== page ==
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The evolution of farming, and the boom and bust of culture.

Author(s): Enrico Crema ; Stephen Shennan ; Katie Manning ; Adrian Timpson

Year: 2015

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Occam’s razor judges the success of any model by its ability to explain the evidence with the greatest simplicity. We present two powerful yet simple models; the first evaluates the transition from hunting and gathering to farming within an evolutionary framework, by considering farming as a phenotypic mutation under positive selection. This allows us to estimate the selection coefficient and map local times of first appearance and fixation. The second evaluates the appearance and eventual disappearance of cultures through time, revealing a fundamental shape in the distribution of cultural traits. Both models provide textbook examples of simple patterns that underlie complex processes.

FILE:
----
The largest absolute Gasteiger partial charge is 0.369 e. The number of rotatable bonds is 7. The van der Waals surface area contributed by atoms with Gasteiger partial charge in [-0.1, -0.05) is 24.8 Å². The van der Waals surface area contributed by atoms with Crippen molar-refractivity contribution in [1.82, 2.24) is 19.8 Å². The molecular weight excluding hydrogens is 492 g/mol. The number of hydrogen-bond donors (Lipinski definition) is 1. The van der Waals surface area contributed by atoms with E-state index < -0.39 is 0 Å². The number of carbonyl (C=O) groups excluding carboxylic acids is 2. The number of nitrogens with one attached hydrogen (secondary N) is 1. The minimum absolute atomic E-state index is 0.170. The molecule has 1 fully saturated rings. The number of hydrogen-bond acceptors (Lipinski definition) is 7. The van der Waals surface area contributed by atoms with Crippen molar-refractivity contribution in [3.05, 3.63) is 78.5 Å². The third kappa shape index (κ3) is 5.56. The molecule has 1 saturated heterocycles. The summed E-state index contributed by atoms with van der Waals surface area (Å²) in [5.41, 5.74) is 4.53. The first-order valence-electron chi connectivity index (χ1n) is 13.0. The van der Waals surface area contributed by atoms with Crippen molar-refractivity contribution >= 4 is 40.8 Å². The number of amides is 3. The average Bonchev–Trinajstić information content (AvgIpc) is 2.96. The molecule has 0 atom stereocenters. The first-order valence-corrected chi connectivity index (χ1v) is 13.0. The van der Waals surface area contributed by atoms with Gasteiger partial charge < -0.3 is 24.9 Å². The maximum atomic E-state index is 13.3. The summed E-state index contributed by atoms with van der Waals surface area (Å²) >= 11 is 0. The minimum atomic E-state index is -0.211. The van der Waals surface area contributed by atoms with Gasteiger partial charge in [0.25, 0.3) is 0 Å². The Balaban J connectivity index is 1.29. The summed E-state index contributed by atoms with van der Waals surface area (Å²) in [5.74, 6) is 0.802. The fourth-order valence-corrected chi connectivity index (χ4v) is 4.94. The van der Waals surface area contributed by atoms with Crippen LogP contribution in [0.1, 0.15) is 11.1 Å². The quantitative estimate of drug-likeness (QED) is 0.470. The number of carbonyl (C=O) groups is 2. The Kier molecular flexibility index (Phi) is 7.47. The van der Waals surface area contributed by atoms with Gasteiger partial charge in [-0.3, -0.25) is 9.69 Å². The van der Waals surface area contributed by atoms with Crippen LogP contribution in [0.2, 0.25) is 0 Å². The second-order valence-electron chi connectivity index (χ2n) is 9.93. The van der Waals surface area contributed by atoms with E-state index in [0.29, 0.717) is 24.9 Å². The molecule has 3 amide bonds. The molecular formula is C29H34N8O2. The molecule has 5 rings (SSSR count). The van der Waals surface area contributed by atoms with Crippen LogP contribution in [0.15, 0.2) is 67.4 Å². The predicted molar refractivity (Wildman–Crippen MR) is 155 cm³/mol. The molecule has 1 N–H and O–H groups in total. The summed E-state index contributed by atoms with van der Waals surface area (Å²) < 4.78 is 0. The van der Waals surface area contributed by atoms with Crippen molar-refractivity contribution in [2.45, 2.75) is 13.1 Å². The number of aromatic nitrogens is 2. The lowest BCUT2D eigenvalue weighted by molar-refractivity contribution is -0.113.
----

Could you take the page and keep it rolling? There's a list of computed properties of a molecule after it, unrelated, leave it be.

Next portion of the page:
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The evolution of farming, and the boom and bust of culture.. Adrian Timpson, Katie Manning, Stephen Shennan, Enrico Crema. Presented at The 80th Annual Meeting of the Society for American Archaeology, San Francisco, California. 2015 ( tDAR id: 395363)


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Spatial Coverage

min long: -11.074; min lat: 37.44 ; max long: 50.098; max lat: 70.845 ;

Arizona State University The Andrew W. Mellon Foundation National Science Foundation National Endowment for the Humanities Society for American Archaeology Archaeological Institute of America